A church in Indiana has seen about 80 percent of its members leave after a gay choral director was forced out over his sexual orientation.
Adam Fraley told The Herald Bulletin that he worked for the United Methodist Church in Alexandria for six years and attended with his partner. When a new minister took over the church last year, Fraley said that he resigned because of pressure about his sexual orientation.
United Methodist Church law allows LGBT people to attend church services but says “self-avowed, practicing homosexuals are not to be certified as candidates, ordained as ministers, or appointed to serve.”
Many members of the church, who supported Fraley, were at odds over what it meant to “serve.”
Indiana Conference of the United Methodist Church Communication Director told The Herald Bulletin that LGBT people were only prohibited from being ordained as ministers and that all other posts could be decided by church leadership.
“Any other leadership positions should be filled at the discretion of the congregation and the minister,” Gangler explained.
The disagreement over whether Fraley should have been allowed to keep his job has caused a divide between the church and members like David Steele.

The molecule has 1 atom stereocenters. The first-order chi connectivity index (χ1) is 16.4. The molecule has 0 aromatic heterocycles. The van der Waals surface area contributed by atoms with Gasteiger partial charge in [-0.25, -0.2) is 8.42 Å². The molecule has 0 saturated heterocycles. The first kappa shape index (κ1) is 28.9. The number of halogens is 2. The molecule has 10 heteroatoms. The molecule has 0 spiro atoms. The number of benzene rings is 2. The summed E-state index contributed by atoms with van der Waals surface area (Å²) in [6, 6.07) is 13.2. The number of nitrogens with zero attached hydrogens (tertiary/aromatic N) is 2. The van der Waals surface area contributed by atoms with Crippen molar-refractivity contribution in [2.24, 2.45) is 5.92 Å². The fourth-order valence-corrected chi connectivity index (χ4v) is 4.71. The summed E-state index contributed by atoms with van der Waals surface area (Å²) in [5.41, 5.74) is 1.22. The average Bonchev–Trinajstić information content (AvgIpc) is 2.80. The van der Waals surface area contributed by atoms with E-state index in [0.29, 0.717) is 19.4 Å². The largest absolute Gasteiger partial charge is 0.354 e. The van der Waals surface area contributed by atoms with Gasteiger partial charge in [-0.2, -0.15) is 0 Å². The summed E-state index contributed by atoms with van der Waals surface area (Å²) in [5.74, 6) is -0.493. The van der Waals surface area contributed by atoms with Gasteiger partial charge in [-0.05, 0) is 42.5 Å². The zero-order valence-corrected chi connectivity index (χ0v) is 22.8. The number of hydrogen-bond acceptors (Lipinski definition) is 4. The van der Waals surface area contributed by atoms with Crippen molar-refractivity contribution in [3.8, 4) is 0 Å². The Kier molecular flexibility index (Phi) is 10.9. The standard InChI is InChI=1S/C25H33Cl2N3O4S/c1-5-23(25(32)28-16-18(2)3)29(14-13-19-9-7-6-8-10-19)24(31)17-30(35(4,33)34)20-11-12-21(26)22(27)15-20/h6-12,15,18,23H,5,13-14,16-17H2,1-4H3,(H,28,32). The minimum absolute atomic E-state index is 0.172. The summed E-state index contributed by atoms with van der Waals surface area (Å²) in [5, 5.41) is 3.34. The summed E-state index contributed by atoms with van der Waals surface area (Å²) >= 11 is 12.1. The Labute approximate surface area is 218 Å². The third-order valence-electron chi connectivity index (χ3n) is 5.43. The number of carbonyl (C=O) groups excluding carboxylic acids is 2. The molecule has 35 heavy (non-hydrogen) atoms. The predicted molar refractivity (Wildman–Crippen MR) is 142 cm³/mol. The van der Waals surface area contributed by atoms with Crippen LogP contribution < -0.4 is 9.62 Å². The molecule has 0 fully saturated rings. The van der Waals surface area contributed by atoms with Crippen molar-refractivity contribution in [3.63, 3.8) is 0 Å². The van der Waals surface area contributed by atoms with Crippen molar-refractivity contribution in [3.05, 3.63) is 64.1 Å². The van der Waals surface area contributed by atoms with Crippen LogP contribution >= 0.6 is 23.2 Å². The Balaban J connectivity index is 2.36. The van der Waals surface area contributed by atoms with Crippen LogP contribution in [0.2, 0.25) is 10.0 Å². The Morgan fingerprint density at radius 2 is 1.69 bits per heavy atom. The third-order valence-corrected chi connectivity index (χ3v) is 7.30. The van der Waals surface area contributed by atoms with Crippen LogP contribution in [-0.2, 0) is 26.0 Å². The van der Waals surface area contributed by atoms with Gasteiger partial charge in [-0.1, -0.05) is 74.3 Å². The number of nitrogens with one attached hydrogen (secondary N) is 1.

Steele said that he pushed the new interim minister, David Mantor, to re-hire Fraley. But Mantor was unconformable with Fraley’s sexual orientation. And instead, Steele was asked to resign his position in church leadership. When Steele refused, the district superintendent personally held a meeting to relieve him of duty.
According to Steele and his wife, Nancy, about 80 percent of the church’s congregation had stopped attending because of the way Fraley was treated.
“They all embraced him,” Nancy Steele pointed out. “They’re upset about the way he was treated.”
“It’s almost like he’s hijacked the church,” David Steele added. “He is completely going against what the church body wants.”
[Photo: Priest wearing purple robe gives sermon via Shutterstock]
(h/t: Friendly Atheist)